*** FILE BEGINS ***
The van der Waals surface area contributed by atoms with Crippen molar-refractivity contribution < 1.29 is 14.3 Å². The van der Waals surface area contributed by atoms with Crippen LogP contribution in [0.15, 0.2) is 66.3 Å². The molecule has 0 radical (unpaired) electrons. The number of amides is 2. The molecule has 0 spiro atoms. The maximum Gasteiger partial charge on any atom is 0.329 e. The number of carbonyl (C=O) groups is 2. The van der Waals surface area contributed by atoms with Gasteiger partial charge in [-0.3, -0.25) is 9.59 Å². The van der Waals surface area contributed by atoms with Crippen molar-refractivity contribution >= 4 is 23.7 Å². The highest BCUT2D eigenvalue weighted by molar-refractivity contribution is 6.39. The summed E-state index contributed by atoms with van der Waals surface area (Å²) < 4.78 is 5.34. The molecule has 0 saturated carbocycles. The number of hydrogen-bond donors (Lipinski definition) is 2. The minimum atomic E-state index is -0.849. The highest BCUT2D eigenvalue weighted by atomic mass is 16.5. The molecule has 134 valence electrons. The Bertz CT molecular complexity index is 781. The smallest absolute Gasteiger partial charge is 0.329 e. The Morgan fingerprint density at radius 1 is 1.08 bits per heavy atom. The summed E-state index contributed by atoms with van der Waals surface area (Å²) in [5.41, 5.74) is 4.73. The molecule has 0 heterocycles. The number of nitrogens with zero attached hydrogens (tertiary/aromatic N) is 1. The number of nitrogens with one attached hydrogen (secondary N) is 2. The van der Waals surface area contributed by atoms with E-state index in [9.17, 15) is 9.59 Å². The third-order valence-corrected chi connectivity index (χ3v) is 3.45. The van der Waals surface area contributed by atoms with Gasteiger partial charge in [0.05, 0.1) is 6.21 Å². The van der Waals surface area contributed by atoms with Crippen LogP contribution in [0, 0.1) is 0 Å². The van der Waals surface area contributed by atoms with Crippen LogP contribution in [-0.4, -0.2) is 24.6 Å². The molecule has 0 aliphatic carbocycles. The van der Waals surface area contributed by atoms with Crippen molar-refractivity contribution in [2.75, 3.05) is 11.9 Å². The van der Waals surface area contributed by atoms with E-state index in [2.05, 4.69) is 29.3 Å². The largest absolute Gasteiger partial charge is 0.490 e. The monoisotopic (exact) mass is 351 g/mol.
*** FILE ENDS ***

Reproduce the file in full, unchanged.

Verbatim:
The van der Waals surface area contributed by atoms with Crippen molar-refractivity contribution < 1.29 is 14.3 Å². The van der Waals surface area contributed by atoms with Crippen LogP contribution in [0.15, 0.2) is 66.3 Å². The molecule has 0 radical (unpaired) electrons. The number of amides is 2. The molecule has 0 spiro atoms. The maximum Gasteiger partial charge on any atom is 0.329 e. The number of carbonyl (C=O) groups is 2. The van der Waals surface area contributed by atoms with Gasteiger partial charge in [-0.3, -0.25) is 9.59 Å². The van der Waals surface area contributed by atoms with Crippen molar-refractivity contribution >= 4 is 23.7 Å². The highest BCUT2D eigenvalue weighted by molar-refractivity contribution is 6.39. The summed E-state index contributed by atoms with van der Waals surface area (Å²) < 4.78 is 5.34. The molecule has 0 saturated carbocycles. The number of hydrogen-bond donors (Lipinski definition) is 2. The minimum atomic E-state index is -0.849. The highest BCUT2D eigenvalue weighted by atomic mass is 16.5. The molecule has 134 valence electrons. The Bertz CT molecular complexity index is 781. The smallest absolute Gasteiger partial charge is 0.329 e. The Morgan fingerprint density at radius 1 is 1.08 bits per heavy atom. The summed E-state index contributed by atoms with van der Waals surface area (Å²) in [5.41, 5.74) is 4.73. The molecule has 0 heterocycles. The number of nitrogens with zero attached hydrogens (tertiary/aromatic N) is 1. The number of nitrogens with one attached hydrogen (secondary N) is 2. The van der Waals surface area contributed by atoms with E-state index in [9.17, 15) is 9.59 Å². The third-order valence-corrected chi connectivity index (χ3v) is 3.45. The van der Waals surface area contributed by atoms with Gasteiger partial charge in [0.05, 0.1) is 6.21 Å². The van der Waals surface area contributed by atoms with Crippen LogP contribution in [0, 0.1) is 0 Å². The van der Waals surface area contributed by atoms with Crippen LogP contribution in [-0.4, -0.2) is 24.6 Å². The molecule has 0 aliphatic carbocycles. The van der Waals surface area contributed by atoms with Crippen molar-refractivity contribution in [2.75, 3.05) is 11.9 Å². The van der Waals surface area contributed by atoms with E-state index in [2.05, 4.69) is 29.3 Å². The largest absolute Gasteiger partial charge is 0.490 e. The monoisotopic (exact) mass is 351 g/mol.